Such is the story of our lives. We don’t mature overnight, but through years of turbulent moments or stormy situations God softens the rough edges and jagged points until we bear little resemblance to what we once were. Painful? Sometimes, but remember, like a shoreline stone, it is the smooth soul that skips through life and travels farthest.
the middle - for students in 6-8 grades
Catalyst - for students in 9-12 grades
Being a follower of Jesus can be hard ... but in these countries it might get you killed. -HANNAH NAOMI STEELE
Do you ever feel sick of being different? That being teased or excluded because of your faith maybe isn’t worth it?
Being a Christian is hard wherever you are. The Bible actually promises that anyone who is trying to live God's way will be persecuted (2 Timothy 3:12). Hostility to God's people can be discouraging, but the Bible tells us we should expect it if we are trying to live God's way.
When we look around the world, we can certainly see that expectation being met. Open Doors World Watch has recently ranked countries based on where it’s hardest to be a Christian.
The list shows that violence against Christians has increased fastest in Asian countries, with India, Vietnam, Laos and Bangladesh showing the highest increase in persecution of Christian minorities.
5 Worst Countries to be a Christian
Mike Gore, CEO of Open Doors Australia, says that lots of the persecution stems from dominant religious groups rejecting Christianity. For example, Mike says that in India (15th on the list), Hinduism has always been important, but the current government has started to use this “to the point of violently rejecting all other religions”.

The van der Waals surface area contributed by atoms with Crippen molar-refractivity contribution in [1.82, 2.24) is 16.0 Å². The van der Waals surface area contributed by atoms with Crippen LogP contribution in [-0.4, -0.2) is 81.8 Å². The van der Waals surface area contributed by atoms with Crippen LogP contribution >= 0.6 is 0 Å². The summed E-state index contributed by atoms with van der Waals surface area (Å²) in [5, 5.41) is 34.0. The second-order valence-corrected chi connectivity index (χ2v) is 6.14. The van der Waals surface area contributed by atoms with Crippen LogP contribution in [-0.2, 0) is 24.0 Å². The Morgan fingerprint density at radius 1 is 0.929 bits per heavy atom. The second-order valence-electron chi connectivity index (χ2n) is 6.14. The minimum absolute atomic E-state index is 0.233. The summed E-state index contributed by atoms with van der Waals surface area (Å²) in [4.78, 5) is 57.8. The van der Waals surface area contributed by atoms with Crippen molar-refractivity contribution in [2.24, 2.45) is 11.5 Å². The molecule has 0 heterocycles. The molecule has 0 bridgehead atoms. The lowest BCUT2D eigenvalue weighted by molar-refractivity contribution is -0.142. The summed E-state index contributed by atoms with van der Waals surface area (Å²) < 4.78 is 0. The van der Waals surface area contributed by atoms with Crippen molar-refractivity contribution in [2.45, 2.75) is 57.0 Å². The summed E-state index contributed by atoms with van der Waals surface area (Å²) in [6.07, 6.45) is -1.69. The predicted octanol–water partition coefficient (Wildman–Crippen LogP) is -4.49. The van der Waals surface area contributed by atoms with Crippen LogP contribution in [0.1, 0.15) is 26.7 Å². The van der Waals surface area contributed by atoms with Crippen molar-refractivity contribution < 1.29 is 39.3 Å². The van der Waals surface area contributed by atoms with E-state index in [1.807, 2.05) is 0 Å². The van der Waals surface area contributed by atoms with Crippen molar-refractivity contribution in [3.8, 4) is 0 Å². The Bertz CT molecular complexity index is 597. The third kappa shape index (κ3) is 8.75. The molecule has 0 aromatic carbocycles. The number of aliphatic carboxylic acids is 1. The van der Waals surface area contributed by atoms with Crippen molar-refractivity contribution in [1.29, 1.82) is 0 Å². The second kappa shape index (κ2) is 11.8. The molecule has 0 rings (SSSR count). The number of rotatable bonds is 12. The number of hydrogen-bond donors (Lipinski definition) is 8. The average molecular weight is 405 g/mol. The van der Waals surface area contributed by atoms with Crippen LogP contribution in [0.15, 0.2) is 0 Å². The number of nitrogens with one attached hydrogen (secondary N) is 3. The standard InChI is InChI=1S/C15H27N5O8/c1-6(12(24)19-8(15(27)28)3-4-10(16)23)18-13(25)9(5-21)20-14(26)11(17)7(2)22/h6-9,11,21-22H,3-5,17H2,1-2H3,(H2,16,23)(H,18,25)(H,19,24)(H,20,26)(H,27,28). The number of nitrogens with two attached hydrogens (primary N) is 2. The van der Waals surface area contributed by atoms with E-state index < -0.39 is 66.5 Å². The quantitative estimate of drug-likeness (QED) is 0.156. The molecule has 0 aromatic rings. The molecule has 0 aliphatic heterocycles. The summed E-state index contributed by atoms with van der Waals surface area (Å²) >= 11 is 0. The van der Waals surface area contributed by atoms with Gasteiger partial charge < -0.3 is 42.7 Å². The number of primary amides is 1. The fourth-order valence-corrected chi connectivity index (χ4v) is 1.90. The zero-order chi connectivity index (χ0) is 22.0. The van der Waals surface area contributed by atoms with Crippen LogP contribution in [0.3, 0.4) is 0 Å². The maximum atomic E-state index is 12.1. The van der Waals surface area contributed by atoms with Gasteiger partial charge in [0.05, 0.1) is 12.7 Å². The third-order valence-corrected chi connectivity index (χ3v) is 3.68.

North Korea has been ranked the country with the worst persecution for the 16th year in a row, and not surprisingly, 68% of the top 50 countries listed Islamic Oppression as a reason for the persecution.
Looking at these facts, it can feel like God doesn’t know about persecution, or he doesn’t care about it.
But despite these statistics, Mike Gore reminds us that God is still in control.
“It is important when considering these facts to not lose sight of God’s sovereignty,” says Mike Gore. “It can be tempting for us to read stories of persecution and become angry or discouraged. The greater challenge is to continue following Jesus’ command to love our enemies and pray for those who persecute (Matt 5:44).”
Open Doors works to strengthen persecuted Christians in over 60 countries around the world.
In one instance, they worked with a Syrian orthodox priest to release 220 Christians. The priest says he was inspired by the way God worked to save his people in the Bible: “I just got fed up hearing of (the) killings and fleeings. It was time to break the mould, and do something daring like Jonathan, the son of Saul, and go into the camp of the Philistines.”
For us, when we see persecution in our own lives or hear about it overseas, it’s important to remember that God is in control.
Jesus lived, died and rose again, and his resurrection promises that the hardship will not last forever. One day all Christians will be with God in a place where there will be “no death or mourning or crying or pain” (Revelation 21:4).
It's an amazing future to look forward to. But as we wait for that time to come, check out these four ways you can care for the persecuted church.